What is Unclaimed Money?
While the definition of unclaimed property is similar from state-to-state, each state does define it in their statutes. The State of Louisiana defines unclaimed property as various types of abandoned financial assets, not including real estate or vehicles. Examples of unclaimed property include: checking and savings accounts, securities, uncashed checks, unpaid wages, and life insurance payouts. It also includes property in safe deposit boxes, but the contents of the safe deposit boxes may be sold and the state will hold the proceeds for the owner. The property is considered unclaimed if, after a certain period of time, the owner has not made contact with the property holder and the holder has been unable to reach the owner. If the owner establishes contact with the owner through an online login, written correspondence, updating personal information, withdrawals, or deposits.
How Much Unclaimed Money is in Louisiana?
Louisiana currently has over $750 million in unclaimed assets. This is only a portion of the unclaimed money that is available in the United States; the National Association of Unclaimed Property Administrators (NAUPA), estimates that there is at least $42 billion in unclaimed funds available in the United States.
Louisiana Unclaimed Money Finder
You want to start your search for abandoned assets by beginning at the state’s database.
To begin the search, all you need is a last name or a business name:
While Louisiana, like most other states, lets you run a search by last-name only, doing so is not necessarily your best option. That is because it may return so many results that your search is practically useless. We start out using the surname “Smith” to show you how a last-name only search might look if you have a common last name. You will see that this search returned 1000 unclaimed properties, but those results are actually inaccurate; the program will only return 1000 results at a time, so there may actually be many more results with the name Smith:
You are not limited to only entering a last name, so you can include other parameters to help limit the search results. Using the full name “Bob Smith” does not really narrow the number of results. However, you will see that the results that have both Bob and Smith in them are included at the top. Just keep in mind that Bob Smith might actually be Robert Smith, might go by Bobby Smith, or be identified as B. Smith. You will want to check for all of those names rather than rely on the top results for the full name search:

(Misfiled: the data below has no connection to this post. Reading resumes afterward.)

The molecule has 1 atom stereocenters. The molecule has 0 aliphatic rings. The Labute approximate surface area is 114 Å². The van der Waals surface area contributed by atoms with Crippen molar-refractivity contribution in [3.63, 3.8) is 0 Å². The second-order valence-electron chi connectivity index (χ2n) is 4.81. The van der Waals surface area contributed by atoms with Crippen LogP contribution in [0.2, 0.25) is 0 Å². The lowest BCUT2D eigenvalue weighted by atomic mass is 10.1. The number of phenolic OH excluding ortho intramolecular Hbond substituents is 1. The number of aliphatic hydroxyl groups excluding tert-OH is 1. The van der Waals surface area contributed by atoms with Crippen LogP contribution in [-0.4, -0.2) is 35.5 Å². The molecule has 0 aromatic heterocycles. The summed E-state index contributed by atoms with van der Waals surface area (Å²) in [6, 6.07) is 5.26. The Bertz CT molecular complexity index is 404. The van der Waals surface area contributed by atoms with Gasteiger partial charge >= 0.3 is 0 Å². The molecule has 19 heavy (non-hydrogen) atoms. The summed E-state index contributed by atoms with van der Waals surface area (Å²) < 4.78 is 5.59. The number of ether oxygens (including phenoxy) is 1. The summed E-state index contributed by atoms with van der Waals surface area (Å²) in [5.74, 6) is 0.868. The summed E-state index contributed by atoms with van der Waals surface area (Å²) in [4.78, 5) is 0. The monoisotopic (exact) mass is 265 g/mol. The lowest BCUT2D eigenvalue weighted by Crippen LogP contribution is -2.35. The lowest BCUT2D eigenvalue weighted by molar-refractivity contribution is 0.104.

An even better way to narrow down the search results is to include the city or zip code that was in the address at the time. We tried looking for Bob Smith in New Orleans, but did not get any exact matches:
After you have run the search you want and found some possible results, you can begin the claim process. As you can see in the above results, to the left of each record is a red claim button. Once you hit the claim button, it will look like this, and instead of a claim option you will be given a remove option if you do not want to include it in your results:
As you can see, there is a button you can push if you want to view claimed properties. It is located at the top and the bottom of the search page. If you choose to view claimed properties, you will be taken to a property that looks like this:
Once you have selected to “view claimed properties” you get a screen that looks like this:
This screen provides an overview of the property. That overview includes the listed owner’s name, the property i.d., the owner’s address at the time the holder last had contact, the city, the state, the zip code, the amount of the claim, and the type of property. You will also notice a box marked claimant relationship, which has a drop down box. You are asked to pick your relationship to the claimant. The options are: owner, estate representative, heir, business representative:
After you make your selection, you are taken to an additional screen. For our example, we selected owner, and hit the File Claim button on the page, to get to this screen:
This contact screen asks you for information that the state needs to help you process your claim. That information includes: claimant type, last name, first name, (middle name is optional), date of birth, email address, home phone, (other phone is optional), social security number or tax ID number, country, address, city, state, zip code, and how you heard about them. Once you fill out the contact sheet, the state lets you know what type of documentation you may need to provide to prove your identity or prove ownership of the property.
After you have submitted your claim, you need to collect any supporting documents that you were told to gather. For each claim, in addition to the original signed and notarized claim form, you will need a copy of your photo identification and proof of your social security number. You may also need to provide additional documentation:
You send all documentation to the following address:
Division of Unclaimed Property
P.O. Box 91010
Baton Rouge, LA 70821-9010
Unclaimed Money Laws in Louisiana
The Louisiana Uniform Unclaimed Property Act is found in Title 9, Code Book I, Code Title III, Chapter 1 of the Louisiana Revised Statutes.
Louisiana Unclaimed Money FAQ
– How long does Louisiana hold unclaimed money?
Louisiana will hold unclaimed money for the original owner, or their heirs, until the property is claimed.
Examples of Unclaimed Money
Louisiana specifically excludes real property and vehicles, but other property types can become unclaimed money. Some common types of property include: uncashed checks, unclaimed wages, the contents of safety deposit boxes, securities, and money in checking or savings accounts.